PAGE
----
IWantClips sued by shareholder

Clip Site IWantClips Faces Lawsuit and Social Media Controversy

Femdom video sales site IWantClips, still recovering from self-inflicted crises involving model information security breaches, has now found itself involved in a lawsuit. IWantClips is claiming this lawsuit is frivolous and claims that successful businesses attract frivolous lawsuits.

What is the lawsuit against IWantClips about?

One of the shareholders of IWantClips claims he was given nearly 30% of the company as partial repayment for the interest on over $2.5 million in loans he has made to the company, and they are suing Gatsby Enterprises Inc and Paragon Development & Technology Inc over the alleged misuse of corporate funds. IWantClips is owned by an “umbrella” of companies, all of which are wholly owned by and operated by the owners of IWantClips.
The lawsuit alleges that IWC co-founders Bratty Nikki and Jay Phillips have been using IWC as their personal piggy bank, spending over $850,000 of company money on their personal expenses in 2019 (classified as “loan to shareholder” in the financial documents.) The company’s former Chief Financial Officer has submitted a declaration to the court stating that the company paid the security deposit ($43,000) and rent ($18,000/month) for Nikki and Jay’s house in an upscale Los Angeles neighborhood. Other personal expenses that were allegedly charged to the company include shopping sprees at Yves Saint Laurent, Dolce and Gabbana, Saks Off 5th, Neiman Markus, and meals at Nobu Los Angeles.
Despite gross revenues in excess of $21.5 million in 2019, the company was unable to finish the year in the black. According to financial documents submitted to the courts by Paragon’s former Chief Financial Officer, Paragon–which wholly owns Gatsby Enterprises Inc, which does business as IWC International–finished 2019 approximately $135,000 short of breaking even. This followed two years where IWC allegedly lost money, posting net losses of approximately $513,000 in 2017 and $104,000 in 2018. Payments to models allegedly came to just $14.9 million in 2019, leaving millions of dollars to cover other company expenses. While the company was allegedly losing money in 2019, they continued to splash out on promotional expenses such as IWantRadio ($53,000) and the 2019 AVN Adult Entertainment Expo ($58,000 in 2019, in addition to $21,000 already spent in 2018), recruiting employees ($54,000), and travel expenses ($27,000). The lawsuit further alleges that the plaintiff shareholder had to make an emergency loan in December 2019 to allow IWC to pay models as there was no cash on hand.

Why did this lawsuit become a controversial Twitter topic?

Former IWC model Violet Doll, who also tipped off the model community about the information breach email containing model information, tweeted out a PDF of the initial lawsuit filing, and found herself issued with a cease and desist letter from IWC’s lawyers at Novian & Novian LLP. IWantClips also posted a statement to their Twitter account (see image below).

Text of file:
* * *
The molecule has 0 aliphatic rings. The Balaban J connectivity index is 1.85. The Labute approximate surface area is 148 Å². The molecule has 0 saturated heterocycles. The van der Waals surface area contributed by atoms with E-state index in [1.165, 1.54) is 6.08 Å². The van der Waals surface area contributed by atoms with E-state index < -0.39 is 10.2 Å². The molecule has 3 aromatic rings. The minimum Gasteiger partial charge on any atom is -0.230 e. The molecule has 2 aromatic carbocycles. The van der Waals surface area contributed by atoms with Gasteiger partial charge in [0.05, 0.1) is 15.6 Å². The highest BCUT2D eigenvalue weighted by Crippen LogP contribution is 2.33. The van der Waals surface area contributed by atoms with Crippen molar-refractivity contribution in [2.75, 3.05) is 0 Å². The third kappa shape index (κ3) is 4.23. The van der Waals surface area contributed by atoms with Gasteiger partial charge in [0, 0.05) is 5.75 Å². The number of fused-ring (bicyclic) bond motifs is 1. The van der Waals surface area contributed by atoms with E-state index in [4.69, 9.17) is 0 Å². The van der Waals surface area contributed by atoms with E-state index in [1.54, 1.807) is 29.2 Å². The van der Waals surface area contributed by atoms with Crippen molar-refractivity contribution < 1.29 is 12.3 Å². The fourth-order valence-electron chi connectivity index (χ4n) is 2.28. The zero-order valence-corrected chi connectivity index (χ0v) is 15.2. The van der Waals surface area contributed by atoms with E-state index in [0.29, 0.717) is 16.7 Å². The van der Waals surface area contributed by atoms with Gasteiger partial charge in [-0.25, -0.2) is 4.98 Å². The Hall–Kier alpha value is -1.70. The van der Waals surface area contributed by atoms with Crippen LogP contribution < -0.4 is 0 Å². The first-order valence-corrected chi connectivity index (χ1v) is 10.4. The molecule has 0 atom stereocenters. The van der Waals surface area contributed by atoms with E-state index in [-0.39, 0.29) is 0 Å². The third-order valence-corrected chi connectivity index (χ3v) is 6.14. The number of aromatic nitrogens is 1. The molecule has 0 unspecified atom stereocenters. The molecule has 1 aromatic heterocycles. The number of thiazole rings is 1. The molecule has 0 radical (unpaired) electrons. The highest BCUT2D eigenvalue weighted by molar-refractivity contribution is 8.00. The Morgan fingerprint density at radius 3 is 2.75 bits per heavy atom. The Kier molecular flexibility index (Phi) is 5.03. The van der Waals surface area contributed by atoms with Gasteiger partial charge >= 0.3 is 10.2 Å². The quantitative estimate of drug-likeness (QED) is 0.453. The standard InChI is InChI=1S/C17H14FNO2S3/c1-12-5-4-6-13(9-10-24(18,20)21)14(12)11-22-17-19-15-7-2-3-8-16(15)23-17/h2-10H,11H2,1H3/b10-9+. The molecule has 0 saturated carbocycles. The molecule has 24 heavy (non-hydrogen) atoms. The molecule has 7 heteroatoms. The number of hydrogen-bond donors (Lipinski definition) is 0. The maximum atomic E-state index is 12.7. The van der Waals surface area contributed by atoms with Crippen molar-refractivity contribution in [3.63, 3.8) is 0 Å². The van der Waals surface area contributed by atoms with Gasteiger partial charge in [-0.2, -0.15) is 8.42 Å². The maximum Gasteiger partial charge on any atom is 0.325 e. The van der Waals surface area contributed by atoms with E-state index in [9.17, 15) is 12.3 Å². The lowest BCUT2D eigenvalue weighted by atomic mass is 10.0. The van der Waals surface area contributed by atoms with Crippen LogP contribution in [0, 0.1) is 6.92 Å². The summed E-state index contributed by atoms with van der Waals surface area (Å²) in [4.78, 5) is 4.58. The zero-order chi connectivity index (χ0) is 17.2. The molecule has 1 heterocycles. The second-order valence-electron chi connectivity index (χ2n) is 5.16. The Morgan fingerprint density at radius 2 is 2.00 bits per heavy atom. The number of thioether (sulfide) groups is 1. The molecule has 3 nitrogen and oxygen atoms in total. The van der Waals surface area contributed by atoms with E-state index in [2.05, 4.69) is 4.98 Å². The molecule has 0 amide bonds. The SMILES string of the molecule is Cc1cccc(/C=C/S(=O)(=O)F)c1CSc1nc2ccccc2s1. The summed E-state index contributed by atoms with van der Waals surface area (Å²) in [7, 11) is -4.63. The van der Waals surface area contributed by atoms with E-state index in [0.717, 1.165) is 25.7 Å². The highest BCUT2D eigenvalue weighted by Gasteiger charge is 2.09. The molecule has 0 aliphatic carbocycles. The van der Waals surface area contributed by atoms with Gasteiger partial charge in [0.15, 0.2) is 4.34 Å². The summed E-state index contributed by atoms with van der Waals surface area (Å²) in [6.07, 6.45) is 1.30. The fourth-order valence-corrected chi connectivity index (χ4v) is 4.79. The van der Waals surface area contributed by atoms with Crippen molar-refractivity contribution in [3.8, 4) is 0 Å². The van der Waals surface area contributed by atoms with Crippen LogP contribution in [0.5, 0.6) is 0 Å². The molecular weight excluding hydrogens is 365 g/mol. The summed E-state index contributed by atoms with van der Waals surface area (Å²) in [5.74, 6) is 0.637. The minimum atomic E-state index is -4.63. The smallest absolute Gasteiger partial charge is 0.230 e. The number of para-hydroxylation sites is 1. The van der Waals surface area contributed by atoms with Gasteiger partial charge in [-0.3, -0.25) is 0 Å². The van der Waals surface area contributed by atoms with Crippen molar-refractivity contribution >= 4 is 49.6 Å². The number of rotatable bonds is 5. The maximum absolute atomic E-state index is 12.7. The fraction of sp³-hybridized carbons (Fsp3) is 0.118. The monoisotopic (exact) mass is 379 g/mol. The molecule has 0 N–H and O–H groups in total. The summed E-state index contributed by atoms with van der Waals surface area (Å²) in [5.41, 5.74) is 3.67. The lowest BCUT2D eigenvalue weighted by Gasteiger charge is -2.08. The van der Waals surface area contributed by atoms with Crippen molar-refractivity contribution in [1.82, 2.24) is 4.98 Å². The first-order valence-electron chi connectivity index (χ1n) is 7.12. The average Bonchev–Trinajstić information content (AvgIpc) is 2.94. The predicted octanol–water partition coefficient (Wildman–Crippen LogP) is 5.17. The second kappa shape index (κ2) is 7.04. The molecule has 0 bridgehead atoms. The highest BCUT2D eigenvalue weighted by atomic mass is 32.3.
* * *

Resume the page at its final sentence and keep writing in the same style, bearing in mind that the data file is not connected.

What does IWantClips have to say about this lawsuit?

We reached out to Jay Phillips for commentary from IWC and received a response from Adella Curry, a team member of Forward Approach Marketing. We asked if due to any pending or ongoing lawsuits, if workers or IWC Artists would have payouts impacted or delayed due to the alleged claims that there were plans to “send the team on vacation,” in response they said: “No. This is completely false. We employ over 30 teammates and exactly 3 inquired about vacation time, specifically if it was available as an option to avoid possible exposure during the Covid-19 pandemic. This vacation time was initially granted and then we moved the entire office to remote status in compliance with essential work recommendations. Therefore, none of our teammates had to use any vacation time to avoid exposure, and each was able to continue working from the safe confines of their homes.” We followed up by asking if ongoing or pending lawsuits against IWC or its umbrella of parent companies (Gatsby Enterprises Inc and Paragon Development & Technology Inc) would impact business for clip artists using IWC, to which they responded: “No. None of the platform functions have been or will be compromised by the lawsuit. To be clear, IWC is only involved in one lawsuit, which is a shareholder dispute and is close to being resolved amicably without the need for further litigation. It does not involve any artists or teammates. iWantClips and each of its properties are up and running, all payouts to artists are on schedule, and there have been and will be zero interruptions as a result of the current lawsuit. It is unfortunate, but successful businesses and persons attract frivolous lawsuits. Anyone can file a lawsuit, but that does not mean the allegations in the lawsuit are true. In the current case, for instance, the court has already ruled in our favor and found there was no need for immediate relief as requested by the plaintiff. Based on the advice of our legal counsel, we will refrain from further comment at this time. However, we note that lawsuits are often used tactically in support of hidden agendas. We urge anyone who is concerned by the allegations to wait for the judge’s decision, and to perform their own due diligence.”
Please note that many of the claims above are alleged unless stated otherwise, and have not been proven in a court of law. The documents that we referred to in preparing this article are publicly available through the California Central District Court. Out of respect for the privacy of individuals in sex work, we have chosen to refer to both Bratty Nikki and Jay Phillips by their stage names in this article. All commentary from Adella Curry acting as the representative for IWantClips took place on June 8th, 2020 and may not remain accurate as time passes.